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Green Building Bible, Fourth Edition
Green Building Bible, fourth edition (both books)
These two books are the perfect starting place to help you get to grips with one of the most vitally important aspects of our society - our homes and living environment.

PLEASE NOTE: A download link for Volume 1 will be sent to you by email and Volume 2 will be sent to you by post as a book.

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  1.  
    Please could anyone help with the following, re. airtightness barrier. We are carrying out a restoration of a 1950s church hall, rendered cavity, brick and block construction. We have a Kingspan Quadcore composite steel roof, fitted with additional seals. The floor build up is 300mm concrete, 200mm PIR and 70mm Cemfloor screed, painted at the floor junction with Pro Clima Aerosana Visconn to continue the radon barrier under the concrete. The task is to make the walls airtight. There is a 200mm EWI system on the outside of the building. It is twin skin cavity, but having been filled with concrete due to the poor state of the block work. I was going to continue the Pro Clima Aerosana Visconn from the roof panels down to the floor. I’ve used the airtight paint but it seemed a little frail for our site conditions. e.g. we used it on some of the wall sections, where the joists run parallel to the wall and would be subsequently difficult to access to plaster. But having had a few knocks with bits of flooring etc. the paint has peeled off the wall. There are lots of maybe’s…. The EWI maybe reasonably airtight at the external render surface. The concrete in the cavity maybe airtight where it is continuous, but it is impossible to know. The cement render on the internal brick/blockwork maybe airtight.
    So my question is, would a plaster parge coat be a better bet and if so what plaster? The plaster will lap airtight tapes or paint at the window/door junctions. Please note, this is only to provide the airtight barrier. A decorative board will create a services cavity to run pipes, ducts and cables etc. British Gypsum obviously make a full range but they don’t have any real world figures regarding airtightness. I spoke to their technical support and they recommended their Soundcoat Plus. However, they can’t say that it is 10 times better than their other products, since no one has conducted any tests. The Passive House Guide To Airtightness (my Bible!), suggests 6mm of wet plaster is airtight.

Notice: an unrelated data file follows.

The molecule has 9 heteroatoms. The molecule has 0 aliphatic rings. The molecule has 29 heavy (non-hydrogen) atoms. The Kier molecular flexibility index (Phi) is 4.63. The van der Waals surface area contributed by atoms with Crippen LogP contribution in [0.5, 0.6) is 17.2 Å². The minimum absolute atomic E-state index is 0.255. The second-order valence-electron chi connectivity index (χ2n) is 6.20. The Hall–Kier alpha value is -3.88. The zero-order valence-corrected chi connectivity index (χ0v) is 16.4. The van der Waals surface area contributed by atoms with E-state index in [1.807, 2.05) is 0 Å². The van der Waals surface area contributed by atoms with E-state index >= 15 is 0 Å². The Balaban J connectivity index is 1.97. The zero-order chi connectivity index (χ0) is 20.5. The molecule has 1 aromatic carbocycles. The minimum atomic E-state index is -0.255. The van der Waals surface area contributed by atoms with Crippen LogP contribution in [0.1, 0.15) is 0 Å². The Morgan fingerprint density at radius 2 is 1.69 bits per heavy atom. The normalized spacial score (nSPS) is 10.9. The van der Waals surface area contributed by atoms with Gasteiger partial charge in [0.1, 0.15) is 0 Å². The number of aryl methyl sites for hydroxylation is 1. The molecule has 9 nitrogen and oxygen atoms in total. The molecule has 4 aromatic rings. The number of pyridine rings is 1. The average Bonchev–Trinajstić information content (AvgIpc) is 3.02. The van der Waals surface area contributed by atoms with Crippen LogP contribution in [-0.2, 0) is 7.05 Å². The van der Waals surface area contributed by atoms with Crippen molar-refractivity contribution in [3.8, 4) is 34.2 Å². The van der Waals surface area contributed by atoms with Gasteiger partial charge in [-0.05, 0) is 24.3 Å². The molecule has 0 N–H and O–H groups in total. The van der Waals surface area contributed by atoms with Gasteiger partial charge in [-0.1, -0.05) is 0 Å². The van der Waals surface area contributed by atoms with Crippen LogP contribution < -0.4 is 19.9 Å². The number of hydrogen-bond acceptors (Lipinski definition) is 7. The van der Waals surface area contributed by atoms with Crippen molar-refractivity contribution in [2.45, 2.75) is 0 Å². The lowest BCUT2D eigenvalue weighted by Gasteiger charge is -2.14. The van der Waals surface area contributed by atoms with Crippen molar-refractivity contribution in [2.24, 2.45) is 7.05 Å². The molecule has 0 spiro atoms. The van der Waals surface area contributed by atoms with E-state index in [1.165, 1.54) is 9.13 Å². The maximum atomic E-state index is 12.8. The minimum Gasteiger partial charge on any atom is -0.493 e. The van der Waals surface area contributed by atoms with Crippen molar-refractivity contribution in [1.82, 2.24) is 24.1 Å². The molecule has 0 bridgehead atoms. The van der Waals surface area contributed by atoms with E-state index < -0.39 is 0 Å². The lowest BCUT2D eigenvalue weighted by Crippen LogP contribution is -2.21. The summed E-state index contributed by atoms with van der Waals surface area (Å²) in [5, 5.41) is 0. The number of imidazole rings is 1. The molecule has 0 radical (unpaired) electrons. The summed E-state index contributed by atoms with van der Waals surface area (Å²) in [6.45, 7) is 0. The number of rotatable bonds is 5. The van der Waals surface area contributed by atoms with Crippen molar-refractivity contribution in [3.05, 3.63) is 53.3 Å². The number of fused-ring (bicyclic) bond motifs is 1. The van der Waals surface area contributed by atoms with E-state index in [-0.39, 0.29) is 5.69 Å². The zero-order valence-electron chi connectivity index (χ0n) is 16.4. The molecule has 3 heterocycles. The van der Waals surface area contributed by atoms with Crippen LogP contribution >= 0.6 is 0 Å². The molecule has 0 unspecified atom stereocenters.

I wanted to use the Thistle Universal OneCoat plaster to get a good build up and reduce the labour costs. Has anyone had a similar situation and achieved good results with this solution. Any comments welcome. Cheers
  2.  
    ''Has anyone had a similar situation and achieved good results with this solution''. No, sorry.

    ''Any comments welcome'':

    I always use lime, and avoid gypsum, but in your situation (no IWI on top, for example) I struggle to find a reason why you shouldn't use gypsum, and (again in the absence of manuf's figures) I cannot see why it would not provide a good airtight parge coat. I am just almost completely sold on lime.
    •  
      CommentAuthordjh
    • CommentTimeSep 20th 2021
     
    I don't really understand the situation with the airtightness paint. You say it has been damaged, but IIUC when everything is finished it will be at the back of a service cavity and so protected from any further damage. So why not simply repaint the damaged areas?

    You say it is difficult to know whether any of the layers are airtight, which is true, but it is relatively easy to test for airtightness and to identify any leaks whilst doing so. So maybe it is worth doing a test before spending too much time reworking the airtightness layer?

    You don't say what your goal is, either overall or in terms of an airtightness result? Is the hall being restored as a hall, or as a dwelling?

    I don't see any problem with gypsum, indeed in some ways it's better than lime since it expands when setting, but it is also more rigid than lime and cracks more easily. But do you need a plaster parge coat?
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